7:01 PM  
Blogger NearFar said...


If you’re still looking to translate your new book into Japanese, here’s some contact information on two translators:(1) Rick Tanaka and (2) Larry Korn who may be of interest:

1. Rick Tanaka( ), worked closely with David Holmgren on a public speaking and teaching tour of Japan in 2004. Since then he has translated and negotiated the publication of both “Permaculture Principles and Pathways Beyond Sustainability” and “Future Scenarios” into Japanese. Rick has had a diverse career in the media, managing rock bands, broadcasting, and is an author of several books in Japanese and in English and translator of several books."

2. Larry Korn ( ), a student of Masanobu Fukuoka, helped translate and edit the English language version of Fukuoka’s “The One-Straw Revolution” and (& now “Sowing Seeds in the Desert: Natural Farming, Global Restoration, and Ultimate Food Security”). Korn is also an educator, consultant, editor and author in the fields of permaculture, natural farming, sustainable landscaping and local food production.

Here’s a terrific essay by David Holmgren, “Permaculture in Japan: Foreign Idea or Indigenous Design?” *Please" check it out at your convenience:

BTW Wafers, Holmgren (along w/ Bill Mollison) is the co-originator of the term “permaculture." Here's my connection: I’ve been taking a “Permaculture Design Course” (PDC) since March of this year (here in North Carolina). I should finish the course this July & get my 'Certification' ( According to Holgren's most recent essays (ie., "Retrofitting the Suburbs for Sustainability") permaculture defines a creative response to a scenario that he sometimes refers to as ‘creative descent’ (quote): “In the “creative descent” scenario, which I consider to represent the only truly sustainable future, human society creatively descends the energy demand slope essentially as a ‘mirror image’ of the creative energy ascent that occurred between the onset of the industrial revolution and the present day.”

Of course, I'm sure MB has been talking & writing about this kind of thing for 3 or 4 decades now (haven't you Dr. B?). Nothing new here for most Wafers. So one caveat before I recommend taking a PDC course: *emigrate* first. No joke. Are you listening? Don’t let any "bull shit" stop you (let’s just say my own “ego” miscalculated the other “scenarios,” if you're wondering why I'm still here). That’s right, Wafers, you can take a PDC almost anywhere in the world: ie., what a great way to establish your credibility (ie., not comporting yourself like an 'American') in another country by getting involved in a permaculture group over *there*. Again, if you’re hesitating to emigrate, *do not hesitate.* If you can’t leave the U$A right now, then get your PDC certification as a kind of NMI option now. By all means. It's terrific.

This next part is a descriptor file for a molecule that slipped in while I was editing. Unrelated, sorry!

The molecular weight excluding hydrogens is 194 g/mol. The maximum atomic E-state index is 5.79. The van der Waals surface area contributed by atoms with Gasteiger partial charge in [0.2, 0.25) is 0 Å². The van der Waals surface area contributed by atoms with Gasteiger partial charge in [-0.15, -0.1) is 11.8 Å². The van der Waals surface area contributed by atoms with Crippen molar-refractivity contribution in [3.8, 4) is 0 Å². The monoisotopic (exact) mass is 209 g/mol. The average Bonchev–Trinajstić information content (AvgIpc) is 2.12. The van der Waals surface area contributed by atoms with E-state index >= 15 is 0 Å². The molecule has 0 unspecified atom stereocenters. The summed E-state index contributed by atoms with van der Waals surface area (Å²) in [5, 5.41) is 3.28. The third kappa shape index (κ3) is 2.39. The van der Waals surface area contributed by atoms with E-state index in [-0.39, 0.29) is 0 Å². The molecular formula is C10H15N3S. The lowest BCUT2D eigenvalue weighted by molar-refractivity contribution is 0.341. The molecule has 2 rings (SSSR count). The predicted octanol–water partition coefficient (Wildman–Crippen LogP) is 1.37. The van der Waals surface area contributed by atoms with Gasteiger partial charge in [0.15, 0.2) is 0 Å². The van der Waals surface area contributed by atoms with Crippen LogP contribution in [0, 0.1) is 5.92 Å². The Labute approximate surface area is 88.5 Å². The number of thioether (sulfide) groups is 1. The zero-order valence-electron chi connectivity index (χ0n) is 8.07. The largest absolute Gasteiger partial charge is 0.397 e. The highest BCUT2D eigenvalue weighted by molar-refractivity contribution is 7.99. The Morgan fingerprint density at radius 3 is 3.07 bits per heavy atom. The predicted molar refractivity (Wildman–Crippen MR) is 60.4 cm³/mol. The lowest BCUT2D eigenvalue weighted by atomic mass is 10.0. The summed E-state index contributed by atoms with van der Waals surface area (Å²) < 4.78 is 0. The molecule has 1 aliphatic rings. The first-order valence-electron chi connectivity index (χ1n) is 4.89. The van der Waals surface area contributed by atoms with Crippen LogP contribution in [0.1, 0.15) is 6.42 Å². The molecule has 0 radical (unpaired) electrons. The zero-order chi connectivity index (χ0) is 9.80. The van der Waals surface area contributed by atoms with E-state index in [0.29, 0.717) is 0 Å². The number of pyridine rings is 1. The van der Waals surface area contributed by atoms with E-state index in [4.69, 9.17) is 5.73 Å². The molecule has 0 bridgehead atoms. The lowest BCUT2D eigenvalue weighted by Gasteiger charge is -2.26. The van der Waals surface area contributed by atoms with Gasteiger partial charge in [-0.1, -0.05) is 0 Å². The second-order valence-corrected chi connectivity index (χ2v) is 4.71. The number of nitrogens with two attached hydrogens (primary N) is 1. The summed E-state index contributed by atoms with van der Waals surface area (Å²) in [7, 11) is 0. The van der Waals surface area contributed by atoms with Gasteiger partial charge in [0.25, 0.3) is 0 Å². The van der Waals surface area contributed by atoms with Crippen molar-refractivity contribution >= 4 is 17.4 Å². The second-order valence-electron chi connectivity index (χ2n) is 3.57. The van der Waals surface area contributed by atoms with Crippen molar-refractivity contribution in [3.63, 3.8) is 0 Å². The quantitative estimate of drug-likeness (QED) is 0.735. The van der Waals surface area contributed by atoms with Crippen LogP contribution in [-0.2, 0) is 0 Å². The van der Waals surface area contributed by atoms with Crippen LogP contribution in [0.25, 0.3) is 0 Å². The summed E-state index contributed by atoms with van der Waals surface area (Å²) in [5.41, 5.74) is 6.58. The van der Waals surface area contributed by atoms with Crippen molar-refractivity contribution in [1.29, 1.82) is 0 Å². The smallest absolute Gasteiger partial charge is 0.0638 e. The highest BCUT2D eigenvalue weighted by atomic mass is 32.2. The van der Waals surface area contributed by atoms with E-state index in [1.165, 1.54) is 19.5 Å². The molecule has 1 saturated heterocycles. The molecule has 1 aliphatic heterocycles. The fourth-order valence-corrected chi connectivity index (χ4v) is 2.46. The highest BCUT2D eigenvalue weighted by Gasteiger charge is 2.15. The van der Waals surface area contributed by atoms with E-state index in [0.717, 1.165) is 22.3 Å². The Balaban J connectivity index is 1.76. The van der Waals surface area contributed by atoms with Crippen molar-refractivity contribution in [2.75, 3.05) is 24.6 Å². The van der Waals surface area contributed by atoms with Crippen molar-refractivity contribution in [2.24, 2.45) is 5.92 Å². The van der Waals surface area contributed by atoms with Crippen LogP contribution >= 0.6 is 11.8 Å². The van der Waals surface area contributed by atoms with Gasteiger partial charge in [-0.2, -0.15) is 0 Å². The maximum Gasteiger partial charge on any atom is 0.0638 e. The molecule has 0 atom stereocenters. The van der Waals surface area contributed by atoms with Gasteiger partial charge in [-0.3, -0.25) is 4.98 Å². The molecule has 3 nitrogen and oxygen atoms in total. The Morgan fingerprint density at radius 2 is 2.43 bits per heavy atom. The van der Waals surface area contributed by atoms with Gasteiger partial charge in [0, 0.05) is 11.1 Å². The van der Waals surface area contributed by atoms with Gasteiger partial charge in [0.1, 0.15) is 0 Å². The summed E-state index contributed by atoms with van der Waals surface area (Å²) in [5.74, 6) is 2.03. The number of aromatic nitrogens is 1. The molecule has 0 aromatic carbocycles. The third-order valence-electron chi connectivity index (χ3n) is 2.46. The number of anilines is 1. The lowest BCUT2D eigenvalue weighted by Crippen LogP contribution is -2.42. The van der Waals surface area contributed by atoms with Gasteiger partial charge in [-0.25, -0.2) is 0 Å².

9:18 AM  
Blogger Morris Berman said...


Thanks for the info. I'll be sure to check out the Holmgren essay, since I discuss this stuff in the final chapter of my Japan bk. Regarding translation into Japanese: I actually do have a potential Japanese publisher, and I'm guessing they have their own translators to draw on. This was one happy outcome of my lectures at the U of Tokyo. The unhappy situation remains that I can't seem to find an American publisher, and the J publisher wants me to do that 1st. It's not a question of ideology, except insofar as in the US, money *is* the ideology (see WAF for extensive discussion of this; I'm a victim of the very pathology I describe). I can't get into it now, but the pretzel logic is amazing: I get revs from university presses literally raving abt the bk, with comments I'd love to put in blurbs on the back cover; followed by, "there's no way we can market this." Even w/univ. presses, it's all abt money, and nothing else; and as we all know, my royalty income amounts to bupkis. My bad, thinking that quality wd carry the day. What, indeed, was I thinking??! I'd rather these publishers wrote, "This bk is a piece of shit; we're going to publish it." Anyway, I keep soldiering on, altho eventually (like, soon) I think I'll give up the writing life and get into permaculture; or rhubarb. Every single institution in the US is a farce, bar none.


11:44 AM  
Anonymous Anonymous said...

Howdy Wafers,

Chris Hedges comes up a lot in the comments of this blog. I have great respect for him and for what he writes. His writing however differs from yours Morris - as you yourself have underlined - in that it's more theological/spiritual than historical. However, I don't think this has to do exclusively with the different training you guys received.

In the following interview with Bill Moyers, we learn that Chris has 4 children. When asked (at 42'25) "how can you introduce another life into the world you describe?" by Bill,Chris replies "it's a very good question".

This makes me wonder, to what extent is someone's stance on the state of the world influenced by whether or not someone has children? I am curious, would Chris have the same views/write the same columns had he not had children? Had he not had that much to lose?

This doesn't make what he writes any less "true" of course, but I sometimes have the impression that the spiritual side of his posts is perhaps too heavily influenced by this. I really feel like he sometimes still believes in some kind of uprising when, let's be honest, it's not going to happen.